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District Court of Appeal of Florida,Fourth District.

Stanley GOODMAN, Appellant, v. Leslie Ruth GOODMAN, Appellee.

No. 4D00-1032.

    Decided: October 31, 2001

Neil B. Jagolinzer of Christiansen & Jacknin, West Palm Beach, for appellant. Barbara J. Compiani of Caruso, Burlington, Bohn & Compiani, P.A., and Brody, Cohen & Winig, P.A., West Palm Beach, for appellee.

The husband appeals from a final judgment of dissolution of marriage, challenging the trial court's award of alimony on three grounds.   First, he claims that the award effectively requires him to spend the principal of his non-marital inheritance to provide alimony at the level ordered by the court.   Second, he contends that the alimony award was excessive in light of the parties' standard of living throughout most of the marriage.   Third, he objects to the court's failure to impute income to the wife.   Because each of these is within the discretion of the trial court, and there is both evidence and reason to support the court's award, we affirm.

The parties were married in New Jersey in 1977.   It was a second marriage for both of them, and each had children by their prior marriages.   The husband worked for his parents' haberdashery store both before and during the parties' marriage, and the wife was a part-time teacher and sales clerk at a department store.   They actually disagree on the characterization of their lifestyle.   The husband describes it as modest, within the means of his $48,000 salary.   As characterized by the wife, their lifestyle included many trips to Europe and the Caribbean and the purchase of new cars, including Cadillacs, a Lexus, a Jaguar, a Corvette, a Mercedes, etc.   Most of their household purchases were in cash, as the husband was paid in cash from his father's store.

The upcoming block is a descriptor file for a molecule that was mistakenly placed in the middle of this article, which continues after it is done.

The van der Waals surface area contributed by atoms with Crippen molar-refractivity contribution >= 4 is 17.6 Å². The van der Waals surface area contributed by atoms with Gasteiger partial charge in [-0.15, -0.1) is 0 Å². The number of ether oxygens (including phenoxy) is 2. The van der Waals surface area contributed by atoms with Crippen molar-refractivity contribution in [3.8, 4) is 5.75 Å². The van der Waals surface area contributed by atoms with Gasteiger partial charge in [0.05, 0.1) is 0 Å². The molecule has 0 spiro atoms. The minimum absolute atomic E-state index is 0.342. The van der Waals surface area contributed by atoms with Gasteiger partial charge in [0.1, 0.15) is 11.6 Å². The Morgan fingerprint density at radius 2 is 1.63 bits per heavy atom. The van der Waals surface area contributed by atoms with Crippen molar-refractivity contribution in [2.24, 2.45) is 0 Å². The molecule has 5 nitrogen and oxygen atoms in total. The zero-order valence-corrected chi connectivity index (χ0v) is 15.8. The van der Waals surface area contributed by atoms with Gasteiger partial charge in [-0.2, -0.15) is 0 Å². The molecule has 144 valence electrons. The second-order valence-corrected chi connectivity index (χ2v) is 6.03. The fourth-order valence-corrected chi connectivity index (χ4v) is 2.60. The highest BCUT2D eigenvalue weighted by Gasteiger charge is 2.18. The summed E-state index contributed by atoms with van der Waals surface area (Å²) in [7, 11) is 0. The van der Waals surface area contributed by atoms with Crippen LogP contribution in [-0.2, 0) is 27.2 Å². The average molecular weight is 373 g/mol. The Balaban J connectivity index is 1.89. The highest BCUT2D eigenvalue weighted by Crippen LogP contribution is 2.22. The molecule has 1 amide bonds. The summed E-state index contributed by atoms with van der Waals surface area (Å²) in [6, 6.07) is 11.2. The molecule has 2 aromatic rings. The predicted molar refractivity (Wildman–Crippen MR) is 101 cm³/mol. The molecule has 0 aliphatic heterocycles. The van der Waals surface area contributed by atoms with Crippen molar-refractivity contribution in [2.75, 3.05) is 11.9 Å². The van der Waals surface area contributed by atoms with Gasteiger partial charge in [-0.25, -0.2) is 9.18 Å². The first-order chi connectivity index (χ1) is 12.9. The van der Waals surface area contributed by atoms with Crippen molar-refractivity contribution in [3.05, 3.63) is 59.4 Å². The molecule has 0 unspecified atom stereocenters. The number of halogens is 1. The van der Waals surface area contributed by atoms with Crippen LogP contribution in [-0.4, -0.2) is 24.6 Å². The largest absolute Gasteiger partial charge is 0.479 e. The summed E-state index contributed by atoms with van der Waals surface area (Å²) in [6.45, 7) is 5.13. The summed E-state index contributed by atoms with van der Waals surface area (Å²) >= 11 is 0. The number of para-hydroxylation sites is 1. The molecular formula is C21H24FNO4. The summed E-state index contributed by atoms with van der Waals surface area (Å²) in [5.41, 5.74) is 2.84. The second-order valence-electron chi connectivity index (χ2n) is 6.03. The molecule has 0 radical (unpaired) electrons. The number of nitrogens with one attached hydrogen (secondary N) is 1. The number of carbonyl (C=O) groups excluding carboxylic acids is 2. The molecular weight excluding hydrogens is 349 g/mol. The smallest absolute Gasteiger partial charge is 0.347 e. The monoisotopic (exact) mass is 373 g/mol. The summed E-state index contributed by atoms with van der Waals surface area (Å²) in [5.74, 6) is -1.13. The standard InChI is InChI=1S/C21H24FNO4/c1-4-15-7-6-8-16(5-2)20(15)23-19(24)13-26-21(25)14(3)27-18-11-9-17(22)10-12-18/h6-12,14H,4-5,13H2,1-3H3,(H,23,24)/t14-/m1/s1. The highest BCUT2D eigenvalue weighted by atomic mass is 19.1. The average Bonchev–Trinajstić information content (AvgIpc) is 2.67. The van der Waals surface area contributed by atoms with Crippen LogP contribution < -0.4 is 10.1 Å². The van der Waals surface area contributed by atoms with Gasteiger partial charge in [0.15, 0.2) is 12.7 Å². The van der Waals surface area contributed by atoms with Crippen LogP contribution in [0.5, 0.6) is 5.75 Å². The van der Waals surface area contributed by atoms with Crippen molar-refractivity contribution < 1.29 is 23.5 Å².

In 1995, the husband inherited a net estate from his deceased parents of $3.1 million.   The parties decided to move to Florida and, according to the wife, “we agreed that we both would be retired and we both would not work and enjoy this lifestyle.”   They bought a $400,000 condominium, bought clothes at Saks, bought expensive cars, and took more trips.   They spent at least $15,000 per month.

In 1999, the wife filed for divorce.   Prior to the trial of the action, the parties agreed on the equitable distribution of the marital assets, which gave the wife $460,000 ($285,000 in cash).   The main issue presented to the trial court was an award of alimony to the wife.   Each party presented expert accountants to determine both the wife's needs and the husband's ability to pay, based on the investment strategies for the husband's inheritance.   After hearing the evidence, the trial court prepared a detailed final judgment.

The court evaluated each criteria for the award of alimony under section 61.08, Florida Statutes (1999).   It found that the parties' standard of living for most of the marriage was “comfortable, middle-class” and after the receipt of the husband's inheritance, it was “affluent.”   The marriage was a long-term one, and at the time of the dissolution the husband was 69 years old and the wife was 53.   As to the necessity and ability of the wife to find appropriate employment, the court found that no evidence was presented regarding the wife's ability to be rehabilitated.   The wife was never self-supporting during the marriage.   Although she taught and was a part-time sales clerk, no evidence was offered about the wife's present ability to obtain employment.   Therefore, the court declined to impute earnings to the wife.

Addressing the issue of the sources of income available to the husband, the most hotly contested issue in the case, the court traced the history of the husband's inheritance.   It noted that the husband was risk-averse and followed an extremely conservative investment strategy that brought only a 4.87% return per year.   This decision resulted in monthly income of only $9,259, which was substantially less than he would enjoy if he invested in slightly more speculative investments, such as 90-day treasury bills or municipal bonds.   The court noted that the husband was unsophisticated, had only a high school education, and followed the investment strategy of his father.   The court rejected the wife's request to attribute a greater income to him based upon a different investment strategy, concluding that this was the strategy utilized during the marriage and was not designed to deprive the wife of her ability to obtain sufficient monthly support.   The court did not find the husband's investment decisions to be unreasonable.